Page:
Posted by: educationlover54 | January 16, 2011 3:00 PM | Report abuse

Like Education lover54, I wonder about the contributions Rhee is soliciting. Hopefully, the people who are contributing to her "nonprofit" are asking some questions, such as "How much are you taking for yourself?"

I just read a description that, in my opinion, fits Ms. Rhee perfectly. It was taken from the report on the Columbia Space Shuttle disaster:

"Hubris refers to an exaggerated pride or self-confidence that turns into arrogance. It results from excessive admiration of oneself, a series of previous successes, uncritical acceptance of accolades and a belief that one is exempt from the rules. In the end, hubris is eventually rewarded with disaster and comeuppance."

Posted by: Linda/RetiredTeacher | January 16, 2011 3:20 PM | Report abuse

efav. -- just love your not too subtle attempt to put Rhee and Hitler in the same bin.

You make so many valuable analytical comments on these blogues, but when will good values overcome your desire to trash Rhee?

Will it happen when the mayor appoints Henderson as the permanent supt.?

Posted by: axolotl | January 16, 2011 7:20 PM | Report abuse

Rhee is the Camille Paglia or Dinesh D'Souza of her era -- all ideologues bankrolled by the far right. Consider her non-career for a moment: two years in an elementary school classroom straight out of college working through Teach for America; next, off to a think tank for a bit; then -- lo and behold! -- hired as the D.C. schools superintendent?!?! (That leap should have given any outside observer pause.) She serves only three years in that position amidst controversy and divisiveness. At the end of her tenure,she has very little to show for her "reforms," many of which will not survive the decade, but she did manage to sink the political aspirations of Adrian Fenty, her erstwhile ally. On the whole, she has accomplished very little and said even less that merits much attention. Somehow, she made the cover of Time Magazine and has been given a forum in every major media outlet in the country. Obviously, aggressive rhetoric and personality-driven showmanship has kept her in the spotlight as it has Sarah Palin and similar lesser lights. Something doesn't add up. But like Paglia and D'Souza, she too will eventually fade away.

Posted by: Jennifer88 | January 17, 2011 5:53 PM | Report abuse

Rhee is the Camille Paglia or Dinesh D'Souza of her era -- all ideologues bankrolled by the far right. Consider her non-career for a moment: two years in an elementary school classroom straight out of college working through Teach for America; next, off to a think tank for a bit; then -- lo and behold! -- hired as the D.C. schools superintendent?!?! (That leap should have given any outside observer pause.) She serves only three years in that position amidst controversy and divisiveness. At the end of her tenure,she has very little to show for her "reforms," many of which will not survive the decade, but she did manage to sink the political aspirations of Adrian Fenty, her erstwhile ally. On the whole, she has accomplished very little and said even less that merits much attention. Somehow, she made the cover of Time Magazine and has been given a forum in every major media outlet in the country. Obviously, aggressive rhetoric and personality-driven showmanship have kept her in the spotlight as it has Sarah Palin and similar lesser lights. Something doesn't add up. But like Paglia and D'Souza, she too will eventually fade away.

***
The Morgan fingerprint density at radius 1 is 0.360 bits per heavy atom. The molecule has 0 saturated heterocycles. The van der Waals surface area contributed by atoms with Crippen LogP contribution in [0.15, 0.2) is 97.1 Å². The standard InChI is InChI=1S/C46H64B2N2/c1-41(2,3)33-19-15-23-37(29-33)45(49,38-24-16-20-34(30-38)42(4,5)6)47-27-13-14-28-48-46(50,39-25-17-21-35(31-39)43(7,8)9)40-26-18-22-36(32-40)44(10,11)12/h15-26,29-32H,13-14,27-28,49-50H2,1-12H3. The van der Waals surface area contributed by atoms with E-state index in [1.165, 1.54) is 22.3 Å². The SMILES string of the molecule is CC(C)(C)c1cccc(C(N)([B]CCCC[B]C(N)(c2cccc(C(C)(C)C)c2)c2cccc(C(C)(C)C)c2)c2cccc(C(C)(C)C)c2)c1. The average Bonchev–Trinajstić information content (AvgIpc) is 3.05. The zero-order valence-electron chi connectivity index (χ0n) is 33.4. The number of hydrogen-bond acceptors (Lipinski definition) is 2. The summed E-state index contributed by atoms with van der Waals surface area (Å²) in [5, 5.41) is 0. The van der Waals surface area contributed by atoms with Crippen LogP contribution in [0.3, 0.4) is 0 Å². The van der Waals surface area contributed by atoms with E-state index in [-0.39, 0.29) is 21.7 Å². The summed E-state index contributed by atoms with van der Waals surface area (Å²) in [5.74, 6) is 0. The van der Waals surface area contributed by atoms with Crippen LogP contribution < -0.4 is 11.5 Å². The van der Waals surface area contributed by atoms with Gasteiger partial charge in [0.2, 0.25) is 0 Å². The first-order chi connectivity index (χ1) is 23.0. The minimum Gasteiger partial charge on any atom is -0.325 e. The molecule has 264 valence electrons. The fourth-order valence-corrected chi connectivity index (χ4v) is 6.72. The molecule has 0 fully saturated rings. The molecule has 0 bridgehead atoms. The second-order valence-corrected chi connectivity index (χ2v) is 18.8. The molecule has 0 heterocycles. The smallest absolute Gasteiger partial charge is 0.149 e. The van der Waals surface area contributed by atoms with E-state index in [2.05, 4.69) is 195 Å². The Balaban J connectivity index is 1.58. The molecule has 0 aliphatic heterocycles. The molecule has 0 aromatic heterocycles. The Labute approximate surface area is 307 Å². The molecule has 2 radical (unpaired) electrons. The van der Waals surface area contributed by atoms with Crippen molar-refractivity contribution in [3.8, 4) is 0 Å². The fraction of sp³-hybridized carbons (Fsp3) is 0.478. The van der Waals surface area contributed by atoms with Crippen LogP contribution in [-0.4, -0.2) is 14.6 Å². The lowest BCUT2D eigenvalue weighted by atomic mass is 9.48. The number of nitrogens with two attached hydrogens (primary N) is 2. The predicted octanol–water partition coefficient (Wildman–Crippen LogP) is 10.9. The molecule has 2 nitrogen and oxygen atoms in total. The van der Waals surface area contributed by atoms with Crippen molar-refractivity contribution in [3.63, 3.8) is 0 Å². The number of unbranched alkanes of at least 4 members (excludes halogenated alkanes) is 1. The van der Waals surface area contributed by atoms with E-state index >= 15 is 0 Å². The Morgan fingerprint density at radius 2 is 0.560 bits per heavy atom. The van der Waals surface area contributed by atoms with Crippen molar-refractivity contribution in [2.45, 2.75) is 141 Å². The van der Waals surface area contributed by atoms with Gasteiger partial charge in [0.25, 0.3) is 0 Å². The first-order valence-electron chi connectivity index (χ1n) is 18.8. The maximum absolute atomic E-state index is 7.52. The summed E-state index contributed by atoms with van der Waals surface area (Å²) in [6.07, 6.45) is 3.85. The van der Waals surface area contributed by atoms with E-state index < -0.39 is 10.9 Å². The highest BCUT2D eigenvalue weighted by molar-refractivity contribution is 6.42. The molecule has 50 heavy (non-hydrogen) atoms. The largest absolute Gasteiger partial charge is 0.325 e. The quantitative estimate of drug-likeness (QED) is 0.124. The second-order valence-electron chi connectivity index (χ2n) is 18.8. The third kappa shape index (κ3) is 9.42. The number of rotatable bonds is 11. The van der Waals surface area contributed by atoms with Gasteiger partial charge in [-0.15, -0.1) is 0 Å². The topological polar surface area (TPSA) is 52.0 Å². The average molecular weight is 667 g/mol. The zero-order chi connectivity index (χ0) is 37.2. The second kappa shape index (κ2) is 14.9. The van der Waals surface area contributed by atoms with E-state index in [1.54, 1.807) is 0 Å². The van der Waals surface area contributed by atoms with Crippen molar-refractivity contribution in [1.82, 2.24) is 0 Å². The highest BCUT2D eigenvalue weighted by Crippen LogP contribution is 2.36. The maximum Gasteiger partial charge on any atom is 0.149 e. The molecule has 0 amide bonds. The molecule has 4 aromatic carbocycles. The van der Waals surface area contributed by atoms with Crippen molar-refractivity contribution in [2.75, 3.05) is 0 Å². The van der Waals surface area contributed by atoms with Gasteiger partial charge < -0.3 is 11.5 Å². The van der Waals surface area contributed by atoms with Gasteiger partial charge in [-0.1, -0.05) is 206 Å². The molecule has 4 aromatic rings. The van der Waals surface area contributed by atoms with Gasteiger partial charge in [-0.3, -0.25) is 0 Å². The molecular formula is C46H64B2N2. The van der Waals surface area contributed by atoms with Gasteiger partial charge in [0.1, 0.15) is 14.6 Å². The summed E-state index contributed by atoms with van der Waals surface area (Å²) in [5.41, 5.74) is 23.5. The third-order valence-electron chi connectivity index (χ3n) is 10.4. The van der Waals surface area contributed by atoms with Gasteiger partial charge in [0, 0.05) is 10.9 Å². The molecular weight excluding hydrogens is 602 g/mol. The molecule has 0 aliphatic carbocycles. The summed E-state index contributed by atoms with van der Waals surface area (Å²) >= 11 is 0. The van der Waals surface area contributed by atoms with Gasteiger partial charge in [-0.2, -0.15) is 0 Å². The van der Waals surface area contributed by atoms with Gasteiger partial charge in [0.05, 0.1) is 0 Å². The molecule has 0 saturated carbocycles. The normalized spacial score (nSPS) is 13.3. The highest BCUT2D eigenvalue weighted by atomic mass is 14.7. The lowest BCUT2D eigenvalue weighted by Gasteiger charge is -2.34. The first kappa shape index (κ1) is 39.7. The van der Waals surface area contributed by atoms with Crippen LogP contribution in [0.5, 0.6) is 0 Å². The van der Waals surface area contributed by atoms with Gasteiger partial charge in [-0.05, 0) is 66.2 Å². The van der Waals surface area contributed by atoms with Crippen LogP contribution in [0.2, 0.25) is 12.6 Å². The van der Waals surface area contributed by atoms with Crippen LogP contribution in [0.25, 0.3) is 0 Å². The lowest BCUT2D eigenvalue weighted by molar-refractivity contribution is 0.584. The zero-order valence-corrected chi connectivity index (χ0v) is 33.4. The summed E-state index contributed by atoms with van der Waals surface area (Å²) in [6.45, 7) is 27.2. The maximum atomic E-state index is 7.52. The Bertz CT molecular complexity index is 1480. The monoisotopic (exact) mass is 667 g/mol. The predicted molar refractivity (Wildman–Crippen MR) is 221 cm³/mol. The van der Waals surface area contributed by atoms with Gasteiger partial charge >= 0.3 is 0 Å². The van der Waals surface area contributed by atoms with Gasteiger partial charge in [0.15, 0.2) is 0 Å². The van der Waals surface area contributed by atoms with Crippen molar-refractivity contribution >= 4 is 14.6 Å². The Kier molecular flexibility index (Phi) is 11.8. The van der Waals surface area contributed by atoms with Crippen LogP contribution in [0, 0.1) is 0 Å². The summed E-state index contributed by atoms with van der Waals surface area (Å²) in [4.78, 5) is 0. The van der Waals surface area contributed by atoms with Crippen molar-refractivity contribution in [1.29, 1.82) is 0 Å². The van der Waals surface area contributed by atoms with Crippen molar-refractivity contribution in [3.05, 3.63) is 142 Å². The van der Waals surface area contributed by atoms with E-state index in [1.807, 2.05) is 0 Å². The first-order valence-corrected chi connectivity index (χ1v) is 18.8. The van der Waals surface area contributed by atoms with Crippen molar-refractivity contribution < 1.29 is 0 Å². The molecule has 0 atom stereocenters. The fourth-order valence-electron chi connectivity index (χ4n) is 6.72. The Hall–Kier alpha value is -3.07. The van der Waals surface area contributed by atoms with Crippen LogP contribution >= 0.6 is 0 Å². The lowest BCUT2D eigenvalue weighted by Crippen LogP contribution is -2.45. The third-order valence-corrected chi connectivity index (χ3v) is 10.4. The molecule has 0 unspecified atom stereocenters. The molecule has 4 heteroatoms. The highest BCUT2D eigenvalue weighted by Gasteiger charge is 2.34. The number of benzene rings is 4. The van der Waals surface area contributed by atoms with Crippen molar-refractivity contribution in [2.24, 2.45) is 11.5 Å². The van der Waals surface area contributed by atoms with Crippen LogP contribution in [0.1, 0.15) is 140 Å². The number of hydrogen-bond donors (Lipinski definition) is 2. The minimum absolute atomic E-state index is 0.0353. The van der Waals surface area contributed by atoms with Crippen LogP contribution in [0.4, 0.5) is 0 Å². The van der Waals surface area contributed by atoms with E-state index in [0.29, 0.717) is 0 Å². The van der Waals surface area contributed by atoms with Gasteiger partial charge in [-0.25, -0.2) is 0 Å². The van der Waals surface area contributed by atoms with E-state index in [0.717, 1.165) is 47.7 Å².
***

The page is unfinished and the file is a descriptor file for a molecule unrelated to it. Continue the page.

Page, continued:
Posted by: Jennifer88 | January 17, 2011 5:57 PM | Report abuse

Rhee is the Camille Paglia or Dinesh D'Souza of her era -- all ideologues bankrolled by the far right. Consider her non-career for a moment: two years in an elementary school classroom straight out of college working through Teach for America; next, off to a think tank for a bit; then -- lo and behold! -- hired as the D.C. schools superintendent?!?! (That leap should have given any outside observer pause.) She serves only three years in that position amidst controversy and divisiveness. At the end of her tenure,she has very little to show for her "reforms," many of which will not survive the decade, but she did manage to sink the political aspirations of Adrian Fenty, her erstwhile ally. On the whole, she has accomplished very little and said even less that merits much attention. Somehow, she made the cover of Time Magazine and has been given a forum in every major media outlet in the country. Obviously, aggressive rhetoric and personality-driven showmanship have kept her in the spotlight as such strategies have buoyed Sarah Palin and similar lesser lights. Something doesn't add up. But like Paglia and D'Souza, she too will eventually fade away.

Posted by: Jennifer88 | January 17, 2011 5:58 PM | Report abuse

Wow, another disgusting negative piece about Michelle Rhee. Valerie Strauss will publish anything that slams her. Of course, Rhee's philosophy is POSITIVE, not negative. Her foundational idea, doubtlessly shared by the author, is that all children deserve an excellent education. Surely achieving that vision requires removing many obstacles. She shrank a bloated central staff, she got rid of many of the textbook delivery issues, fixed up the school facilities and achieved many of the things that lesser managers have failed with over the years.

However, get rid of a few teachers and all of a sudden you stepped across the lines of the unions. These organizations, with illegal monopolies on labor supply, do not tolerate threats to their power. So, a campaign of racist lies began, flamed by idiots such as Strauss and Turque at the Post, combining to show their power by helping drive Fenty from power in favor of old school back scratching politics.

Posted by: staticvars | January 18, 2011 9:53 AM | Report abuse